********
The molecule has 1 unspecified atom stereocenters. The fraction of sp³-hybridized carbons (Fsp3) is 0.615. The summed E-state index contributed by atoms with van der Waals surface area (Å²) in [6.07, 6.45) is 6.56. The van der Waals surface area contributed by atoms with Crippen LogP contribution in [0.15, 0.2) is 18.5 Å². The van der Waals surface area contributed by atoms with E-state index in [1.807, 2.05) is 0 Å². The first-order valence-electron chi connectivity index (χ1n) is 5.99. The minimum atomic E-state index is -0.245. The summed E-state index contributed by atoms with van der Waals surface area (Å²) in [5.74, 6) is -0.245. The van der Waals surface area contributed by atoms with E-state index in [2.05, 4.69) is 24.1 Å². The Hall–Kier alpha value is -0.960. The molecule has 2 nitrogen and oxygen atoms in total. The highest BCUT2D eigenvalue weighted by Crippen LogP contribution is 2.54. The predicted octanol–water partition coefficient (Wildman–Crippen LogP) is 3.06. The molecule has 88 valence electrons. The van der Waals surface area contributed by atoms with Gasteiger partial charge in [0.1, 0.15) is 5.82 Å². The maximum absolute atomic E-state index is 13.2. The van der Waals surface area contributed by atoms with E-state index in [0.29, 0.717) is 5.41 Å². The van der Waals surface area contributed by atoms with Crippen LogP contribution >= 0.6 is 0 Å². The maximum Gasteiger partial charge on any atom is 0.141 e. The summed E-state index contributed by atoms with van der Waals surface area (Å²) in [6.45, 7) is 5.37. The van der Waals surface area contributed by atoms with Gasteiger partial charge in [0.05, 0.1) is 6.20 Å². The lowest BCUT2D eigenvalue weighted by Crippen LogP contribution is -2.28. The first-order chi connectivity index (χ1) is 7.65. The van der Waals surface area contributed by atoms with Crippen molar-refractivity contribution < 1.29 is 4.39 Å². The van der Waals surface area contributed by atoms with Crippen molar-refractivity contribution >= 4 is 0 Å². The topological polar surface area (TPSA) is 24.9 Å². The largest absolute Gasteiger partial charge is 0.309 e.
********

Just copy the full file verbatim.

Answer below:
The molecule has 1 unspecified atom stereocenters. The fraction of sp³-hybridized carbons (Fsp3) is 0.615. The summed E-state index contributed by atoms with van der Waals surface area (Å²) in [6.07, 6.45) is 6.56. The van der Waals surface area contributed by atoms with Crippen LogP contribution in [0.15, 0.2) is 18.5 Å². The van der Waals surface area contributed by atoms with E-state index in [1.807, 2.05) is 0 Å². The first-order valence-electron chi connectivity index (χ1n) is 5.99. The minimum atomic E-state index is -0.245. The summed E-state index contributed by atoms with van der Waals surface area (Å²) in [5.74, 6) is -0.245. The van der Waals surface area contributed by atoms with E-state index in [2.05, 4.69) is 24.1 Å². The Hall–Kier alpha value is -0.960. The molecule has 2 nitrogen and oxygen atoms in total. The highest BCUT2D eigenvalue weighted by Crippen LogP contribution is 2.54. The predicted octanol–water partition coefficient (Wildman–Crippen LogP) is 3.06. The molecule has 88 valence electrons. The van der Waals surface area contributed by atoms with Gasteiger partial charge in [0.1, 0.15) is 5.82 Å². The maximum absolute atomic E-state index is 13.2. The van der Waals surface area contributed by atoms with E-state index in [0.29, 0.717) is 5.41 Å². The van der Waals surface area contributed by atoms with Crippen LogP contribution >= 0.6 is 0 Å². The maximum Gasteiger partial charge on any atom is 0.141 e. The summed E-state index contributed by atoms with van der Waals surface area (Å²) in [6.45, 7) is 5.37. The van der Waals surface area contributed by atoms with Gasteiger partial charge in [0.05, 0.1) is 6.20 Å². The lowest BCUT2D eigenvalue weighted by Crippen LogP contribution is -2.28. The first-order chi connectivity index (χ1) is 7.65. The van der Waals surface area contributed by atoms with Crippen molar-refractivity contribution < 1.29 is 4.39 Å². The van der Waals surface area contributed by atoms with Crippen molar-refractivity contribution >= 4 is 0 Å². The topological polar surface area (TPSA) is 24.9 Å². The largest absolute Gasteiger partial charge is 0.309 e.